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Original Issue

Gold Mind

In a week of new records and high drama Michael Phelps went deep into his own head to push his body into uncharted waters.

Michael Phelps could see it clearly, even from 50 meters away. On the final lap of the men's 4x100 freestyle relay the U.S. was in second place, almost a body length behind France. As the French anchor, Alain Bernard, powered off the turn and headed for the finish, a grand Gallic victory seemed inevitable. Bernard, after all, is a rocket of a guy, a 6'5" 25-year-old who broke the 100 freestyle world record twice last spring and whose nickname is the Horse. Though the American anchor, three-time Olympian and veteran sprinter Jason Lezak, 32, is no couch potato himself, to overtake Bernard he would have to temporarily become superhuman. It was a lot to ask.

For Phelps, there was nothing to do but watch as his dream of eight gold medals circled the drain on Monday morning at the Water Cube. As the relay lead he'd hit the wall second, but it had taken a world record to beat him, Australia's Eamon Sullivan touching first in 47.24. Phelps's split of 47.51 was a mere one one-hundredth of a second over Bernard's world record heading into the Games; only a handful of men have ever broken 48 seconds—and all but one of them was swimming in this race. The French team was strong, it was deep and, in the view of many, it was favored. Used to be, at the Olympics the Americans won this relay all the time.But then in Sydney in 2000 they were beaten by the Australians and had to settle for silver, and in Athens four years later, a bronze, the result of a drubbing by South Africa and being touched out by the Netherlands. Now it looked as though they'd have to wait another four years to regain this crown and that Phelps would be heading back to Baltimore with at least one medal that was the wrong color.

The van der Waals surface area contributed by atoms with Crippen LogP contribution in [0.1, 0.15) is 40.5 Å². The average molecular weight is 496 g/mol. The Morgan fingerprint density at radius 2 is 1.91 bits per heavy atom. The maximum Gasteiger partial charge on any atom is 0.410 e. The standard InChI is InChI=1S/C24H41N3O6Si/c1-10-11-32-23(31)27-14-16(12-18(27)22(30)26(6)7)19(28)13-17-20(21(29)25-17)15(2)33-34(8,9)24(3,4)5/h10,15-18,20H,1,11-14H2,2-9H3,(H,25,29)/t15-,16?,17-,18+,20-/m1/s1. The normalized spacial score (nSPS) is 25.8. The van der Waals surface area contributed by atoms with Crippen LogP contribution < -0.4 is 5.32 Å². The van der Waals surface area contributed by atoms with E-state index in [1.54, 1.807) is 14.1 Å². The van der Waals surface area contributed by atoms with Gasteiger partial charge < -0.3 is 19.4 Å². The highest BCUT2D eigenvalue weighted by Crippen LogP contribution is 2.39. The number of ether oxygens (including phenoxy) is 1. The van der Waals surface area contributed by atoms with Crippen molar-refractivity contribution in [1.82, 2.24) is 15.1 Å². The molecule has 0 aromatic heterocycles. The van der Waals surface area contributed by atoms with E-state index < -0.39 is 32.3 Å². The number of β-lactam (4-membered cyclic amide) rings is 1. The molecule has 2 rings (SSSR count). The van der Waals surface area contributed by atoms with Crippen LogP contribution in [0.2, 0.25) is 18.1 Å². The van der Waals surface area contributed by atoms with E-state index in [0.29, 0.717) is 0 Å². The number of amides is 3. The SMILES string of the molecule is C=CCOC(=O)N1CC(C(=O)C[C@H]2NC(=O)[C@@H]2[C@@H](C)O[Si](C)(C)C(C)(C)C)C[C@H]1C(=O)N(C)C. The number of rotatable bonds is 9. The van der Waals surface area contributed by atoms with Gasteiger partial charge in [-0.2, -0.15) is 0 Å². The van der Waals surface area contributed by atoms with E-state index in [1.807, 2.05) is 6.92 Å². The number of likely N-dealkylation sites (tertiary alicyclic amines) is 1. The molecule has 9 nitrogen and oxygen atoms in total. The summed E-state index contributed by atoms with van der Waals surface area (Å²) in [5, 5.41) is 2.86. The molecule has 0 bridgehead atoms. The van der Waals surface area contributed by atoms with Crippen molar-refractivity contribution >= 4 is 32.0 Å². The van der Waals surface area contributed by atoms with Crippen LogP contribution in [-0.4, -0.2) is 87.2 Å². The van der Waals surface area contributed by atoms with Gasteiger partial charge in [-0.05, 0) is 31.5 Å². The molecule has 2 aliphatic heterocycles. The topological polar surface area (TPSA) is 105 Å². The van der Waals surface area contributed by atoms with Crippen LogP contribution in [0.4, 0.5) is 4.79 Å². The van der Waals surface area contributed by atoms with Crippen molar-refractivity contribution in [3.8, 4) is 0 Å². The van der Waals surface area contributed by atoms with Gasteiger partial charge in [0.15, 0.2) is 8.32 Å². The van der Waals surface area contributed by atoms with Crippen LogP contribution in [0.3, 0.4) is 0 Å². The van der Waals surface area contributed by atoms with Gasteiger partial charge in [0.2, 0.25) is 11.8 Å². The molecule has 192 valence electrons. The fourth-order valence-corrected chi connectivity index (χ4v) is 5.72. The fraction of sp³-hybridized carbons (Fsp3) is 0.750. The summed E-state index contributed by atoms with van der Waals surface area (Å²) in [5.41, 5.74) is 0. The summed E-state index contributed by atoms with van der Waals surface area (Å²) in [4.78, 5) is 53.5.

But then Lezak did something we all dream of seeing when we watch the Olympic Games: He pulled off a miracle. He regained the lost ground, pulling even with Bernard at the 95-meter mark, and then he had a perfect finish, his hand tripping the timer without the slightest deceleration. Still, it was impossible to call, and for a split second in the adrenaline haze no one knew what had happened. Phelps, bent over the block, screaming like a banshee, looked up at the clock. His teammates Garrett Weber-Gale and Cullen Jones did the same. Every pair of eyes in the stadium took it in: The Americans had beaten the French by .08 of a second.